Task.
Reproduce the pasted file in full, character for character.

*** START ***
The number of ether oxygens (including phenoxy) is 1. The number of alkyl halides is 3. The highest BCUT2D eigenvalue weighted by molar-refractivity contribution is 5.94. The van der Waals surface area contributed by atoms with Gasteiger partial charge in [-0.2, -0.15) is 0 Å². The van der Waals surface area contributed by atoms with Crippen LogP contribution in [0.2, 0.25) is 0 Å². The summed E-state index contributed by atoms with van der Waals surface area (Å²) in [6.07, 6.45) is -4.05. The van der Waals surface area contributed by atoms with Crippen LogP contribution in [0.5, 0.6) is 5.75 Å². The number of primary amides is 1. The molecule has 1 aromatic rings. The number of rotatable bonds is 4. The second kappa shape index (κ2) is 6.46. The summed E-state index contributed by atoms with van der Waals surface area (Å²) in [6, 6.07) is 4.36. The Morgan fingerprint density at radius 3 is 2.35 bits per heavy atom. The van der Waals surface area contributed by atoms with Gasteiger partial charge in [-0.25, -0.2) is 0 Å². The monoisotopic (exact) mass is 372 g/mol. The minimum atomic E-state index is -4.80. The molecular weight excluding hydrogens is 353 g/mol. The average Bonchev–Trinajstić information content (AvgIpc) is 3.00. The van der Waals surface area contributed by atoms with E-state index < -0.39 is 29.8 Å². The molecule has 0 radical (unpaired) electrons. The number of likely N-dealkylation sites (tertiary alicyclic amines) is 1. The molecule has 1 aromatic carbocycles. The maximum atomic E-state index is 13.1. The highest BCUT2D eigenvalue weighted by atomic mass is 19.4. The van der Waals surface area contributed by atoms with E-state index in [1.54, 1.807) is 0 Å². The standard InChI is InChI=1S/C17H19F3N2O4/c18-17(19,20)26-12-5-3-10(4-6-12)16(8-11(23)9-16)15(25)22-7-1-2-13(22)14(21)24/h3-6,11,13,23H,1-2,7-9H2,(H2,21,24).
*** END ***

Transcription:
The number of ether oxygens (including phenoxy) is 1. The number of alkyl halides is 3. The highest BCUT2D eigenvalue weighted by molar-refractivity contribution is 5.94. The van der Waals surface area contributed by atoms with Gasteiger partial charge in [-0.2, -0.15) is 0 Å². The van der Waals surface area contributed by atoms with Crippen LogP contribution in [0.2, 0.25) is 0 Å². The summed E-state index contributed by atoms with van der Waals surface area (Å²) in [6.07, 6.45) is -4.05. The van der Waals surface area contributed by atoms with Crippen LogP contribution in [0.5, 0.6) is 5.75 Å². The number of primary amides is 1. The molecule has 1 aromatic rings. The number of rotatable bonds is 4. The second kappa shape index (κ2) is 6.46. The summed E-state index contributed by atoms with van der Waals surface area (Å²) in [6, 6.07) is 4.36. The Morgan fingerprint density at radius 3 is 2.35 bits per heavy atom. The van der Waals surface area contributed by atoms with Gasteiger partial charge in [-0.25, -0.2) is 0 Å². The monoisotopic (exact) mass is 372 g/mol. The minimum atomic E-state index is -4.80. The molecular weight excluding hydrogens is 353 g/mol. The average Bonchev–Trinajstić information content (AvgIpc) is 3.00. The van der Waals surface area contributed by atoms with E-state index < -0.39 is 29.8 Å². The molecule has 0 radical (unpaired) electrons. The number of likely N-dealkylation sites (tertiary alicyclic amines) is 1. The molecule has 1 aromatic carbocycles. The maximum atomic E-state index is 13.1. The highest BCUT2D eigenvalue weighted by atomic mass is 19.4. The van der Waals surface area contributed by atoms with E-state index in [1.54, 1.807) is 0 Å². The standard InChI is InChI=1S/C17H19F3N2O4/c18-17(19,20)26-12-5-3-10(4-6-12)16(8-11(23)9-16)15(25)22-7-1-2-13(22)14(21)24/h3-6,11,13,23H,1-2,7-9H2,(H2,21,24).